FRANKFURT/BERLIN (Reuters) - BioNTech is to supply 50 million specialty needles at no profit to countries struggling to extract a sixth dose from vials of its COVID-19 vaccine, while Europe’s immunisation campaign is hampered by a temporary supply shortfall.
European Union countries have been rushing to secure supplies of special syringes with so-called low dead space that are needed to stop any vaccine being wasted when shots are administered.
“BioNTech purchased low dead space needles which work with multiple syringes and is offering a supply with the low dead space needles to countries around the world on a cost-covering basis,” it said in a written statement to Reuters.
The vaccine from BioNTech and U.S. partner Pfizer was initially sold in the EU in vials meant to deliver five doses, but a global shortage of shots and a viability assessment on dosage convinced the EU drugs regulator to approve on Jan. 8 the extraction of six doses from the same vials.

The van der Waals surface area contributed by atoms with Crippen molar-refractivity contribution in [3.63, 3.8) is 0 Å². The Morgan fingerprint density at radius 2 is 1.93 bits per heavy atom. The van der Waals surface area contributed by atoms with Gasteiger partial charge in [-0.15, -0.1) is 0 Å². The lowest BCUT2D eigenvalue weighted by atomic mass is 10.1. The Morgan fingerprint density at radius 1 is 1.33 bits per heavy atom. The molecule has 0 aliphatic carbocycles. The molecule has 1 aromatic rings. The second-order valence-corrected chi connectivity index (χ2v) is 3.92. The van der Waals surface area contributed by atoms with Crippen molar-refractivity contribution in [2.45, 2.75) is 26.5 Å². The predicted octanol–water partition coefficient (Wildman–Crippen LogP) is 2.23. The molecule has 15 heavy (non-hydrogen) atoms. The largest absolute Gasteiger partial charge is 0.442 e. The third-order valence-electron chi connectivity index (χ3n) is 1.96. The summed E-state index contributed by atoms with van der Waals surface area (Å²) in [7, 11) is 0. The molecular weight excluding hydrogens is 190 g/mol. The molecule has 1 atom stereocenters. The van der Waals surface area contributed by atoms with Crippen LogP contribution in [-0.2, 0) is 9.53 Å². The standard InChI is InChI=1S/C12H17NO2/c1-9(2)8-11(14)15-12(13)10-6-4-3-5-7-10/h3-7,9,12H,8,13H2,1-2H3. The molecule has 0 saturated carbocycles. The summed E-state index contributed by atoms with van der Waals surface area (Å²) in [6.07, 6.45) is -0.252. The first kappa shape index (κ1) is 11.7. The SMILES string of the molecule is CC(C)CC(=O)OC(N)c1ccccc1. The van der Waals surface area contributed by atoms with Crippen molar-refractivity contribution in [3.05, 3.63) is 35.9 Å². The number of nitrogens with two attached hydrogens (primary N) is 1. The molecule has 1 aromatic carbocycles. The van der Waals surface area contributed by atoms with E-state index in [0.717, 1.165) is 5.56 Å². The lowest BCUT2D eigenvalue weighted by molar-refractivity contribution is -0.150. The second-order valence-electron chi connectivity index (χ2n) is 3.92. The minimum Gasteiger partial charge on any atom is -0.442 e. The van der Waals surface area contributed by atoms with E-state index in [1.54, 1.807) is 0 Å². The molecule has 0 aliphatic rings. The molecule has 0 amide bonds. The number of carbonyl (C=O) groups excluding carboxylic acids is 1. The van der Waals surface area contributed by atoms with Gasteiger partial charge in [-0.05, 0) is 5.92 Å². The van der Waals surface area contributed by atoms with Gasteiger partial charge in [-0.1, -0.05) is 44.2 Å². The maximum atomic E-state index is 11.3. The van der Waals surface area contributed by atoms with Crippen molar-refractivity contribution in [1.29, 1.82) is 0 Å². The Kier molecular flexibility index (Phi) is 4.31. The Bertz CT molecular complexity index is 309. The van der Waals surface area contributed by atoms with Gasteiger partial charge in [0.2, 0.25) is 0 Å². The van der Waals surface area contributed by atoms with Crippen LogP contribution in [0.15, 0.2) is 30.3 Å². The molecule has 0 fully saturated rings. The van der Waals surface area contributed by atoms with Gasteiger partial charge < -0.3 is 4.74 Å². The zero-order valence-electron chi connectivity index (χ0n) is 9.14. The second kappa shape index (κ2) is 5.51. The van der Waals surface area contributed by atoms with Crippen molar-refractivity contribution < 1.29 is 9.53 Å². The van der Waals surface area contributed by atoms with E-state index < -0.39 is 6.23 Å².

The decision increased availability, prompting Pfizer to raise its output targets for this year to 2 billion vaccines from 1.3 billion initially envisaged.
Yet some European countries have been drawing fewer than the approved six doses because they lack the right injection equipment.
Officials and healthcare professionals in France, Germany and Switzerland this week all pointed to lower yields, adding to frustrations in countries already lagging vaccination campaigns in countries such as Britain and the United States.
Pfizer, in a separate statement, said it was in talks with the European Commission and EU member states “on how we can best support vaccinations plans - this includes supporting governments in securing supply of (low-dead-space) syringes should they need it.”
BioNTech, headquartered in Mainz, Germany, said it had taken delivery of around 50 million such needles, which it could provide to countries around the world, and was in talks to procure more.
Reporting by Ludwig Burger and Douglas Busvine; editing by Thomas Seythal and Jane Merriman
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